Open Depot

On the very edge of Manchester city centre, five minutes by bus from Piccadilly Station and tucked away amongst the arches of some disused train sheds is Depot Art Studios. This reasonably sized industrial unit is home to four artists; Rowan Eastwood, Jack Ginno, Sam Potter and Alistair Woods, all of whom graduated from Leeds Beckett University in 2012/13.

In conversation with Woods, he tells me that he does not consider Depot Art Studios a collective, rather it is a group of friends sharing studio space whilst working towards their own individual goals and achievements as artists. With this in mind, Open Depot, their second open studio event in the last twelve months, is definitely a significant achievement. The four artists in question present a bold, coherent body of work that, whilst acknowledging the need to present their work as a single statement in the open studio scenario, still speaks volumes about their more singular concerns. In 2016 Ginno presented his work as part of the ‘Grit’ exhibition at Arthouse 1 in London whilst Woods was shortlisted for the Greater Manchester Art Prize 2016 and staged the Common Denominator solo exhibition at Victoria Station, Manchester. Eastwood came second in the Spectrum Art Prize at PS Mirabel whilst Potter, the most recent addition to Depot Art Studios, presented work at Soup Kitchen, a Manchester café and arts venue.

Having become familiar with the work of all four artists over the last few years, I detect both subtle and not so subtle shifts in style. Gone is the maximalist approach of Woods from two years ago, replaced instead with a very considered reductive style. Whilst the execution of his current work is considerably different, the concerns and message are not. The work of Ginno feels like it has much in common with Woods’, but in fact he approaches the admittedly similar subject matter from the opposite end of the spectrum. Whilst Woods sets out to obliterate visual references to the original material that he is now rendering in paint, Ginno is faithfully recreating original objects as closely as possible; aesthetically, the end products of both are startlingly aligned. ‘Protection’ (2017) by Eastwood takes a huge timber frame, actually the underside of an old seamstress’ table abandoned by a previous owner, and encloses it in shrink wrap, reducing this colossal wall mounted object to a mere shadow of its former self. Elsewhere, Eastwood also references the fabric of the building as they inherited it, with another piece ‘Insulation Installation’ (2017) in which a large swathe of silver insulation material rather decoratively slices the exhibition space in two.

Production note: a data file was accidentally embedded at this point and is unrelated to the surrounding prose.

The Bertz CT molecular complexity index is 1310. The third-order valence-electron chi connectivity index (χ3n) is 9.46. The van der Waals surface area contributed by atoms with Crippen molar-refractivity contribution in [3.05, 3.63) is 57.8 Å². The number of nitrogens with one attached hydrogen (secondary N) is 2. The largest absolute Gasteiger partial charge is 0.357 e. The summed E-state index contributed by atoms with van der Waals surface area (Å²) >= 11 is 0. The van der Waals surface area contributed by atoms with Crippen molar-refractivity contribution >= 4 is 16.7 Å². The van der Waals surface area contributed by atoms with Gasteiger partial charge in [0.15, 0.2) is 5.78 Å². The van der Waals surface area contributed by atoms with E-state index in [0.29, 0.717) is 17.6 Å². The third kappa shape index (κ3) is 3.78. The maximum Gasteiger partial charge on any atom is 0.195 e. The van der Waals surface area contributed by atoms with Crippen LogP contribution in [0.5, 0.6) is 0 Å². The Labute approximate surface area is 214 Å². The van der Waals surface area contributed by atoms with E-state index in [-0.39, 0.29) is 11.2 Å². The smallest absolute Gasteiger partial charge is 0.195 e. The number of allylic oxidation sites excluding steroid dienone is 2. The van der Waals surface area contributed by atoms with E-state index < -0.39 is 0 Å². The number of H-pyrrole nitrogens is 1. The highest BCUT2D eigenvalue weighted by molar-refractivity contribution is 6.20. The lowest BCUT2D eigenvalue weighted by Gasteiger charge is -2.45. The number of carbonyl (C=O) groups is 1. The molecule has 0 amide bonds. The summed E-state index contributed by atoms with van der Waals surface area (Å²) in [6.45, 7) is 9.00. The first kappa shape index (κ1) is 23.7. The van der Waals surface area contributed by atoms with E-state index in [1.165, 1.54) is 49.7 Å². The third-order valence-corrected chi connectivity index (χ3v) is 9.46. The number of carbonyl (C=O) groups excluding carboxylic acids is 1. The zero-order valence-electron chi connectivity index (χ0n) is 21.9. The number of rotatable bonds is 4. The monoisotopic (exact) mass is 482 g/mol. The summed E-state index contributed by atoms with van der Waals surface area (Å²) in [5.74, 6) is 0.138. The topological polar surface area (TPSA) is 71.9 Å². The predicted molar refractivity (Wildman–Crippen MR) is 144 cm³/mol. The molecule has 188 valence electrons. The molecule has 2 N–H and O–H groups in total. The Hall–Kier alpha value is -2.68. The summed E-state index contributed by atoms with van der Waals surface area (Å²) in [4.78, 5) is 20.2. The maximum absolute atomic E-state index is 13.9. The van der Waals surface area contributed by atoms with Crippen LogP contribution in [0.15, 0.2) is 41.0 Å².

Potter steps away from the reductive and geometric abstraction of his studio companions, instead delving into a darkly conceptual arena. The once vibrant colours of his previous work giving way to a colour palette that is more reflective of his current surroundings. The distorted figuration of the works are further obfuscated by their enigmatic titles such as ‘Untitled (Sample)’ and ‘Untitled (Creator)’, both 2017. Potter’s work sits well amongst the large slabs of virtually monochromatic works by Eastwood, Ginno and Woods. Depot Art Studios is an engaging space that oozes with the warmth and charm of its inhabitants as well as the minimalist wit of the work that they produce; it will be interesting to see the direction in which they all move in the future.

Open Depot, Depot Art Studios, 27 – 29 January 2017.

Bruce Davies is a curator based in Leeds.

Installation image courtesy Jack Ginno.

Published 06.02.2017 by James Schofield in Reviews

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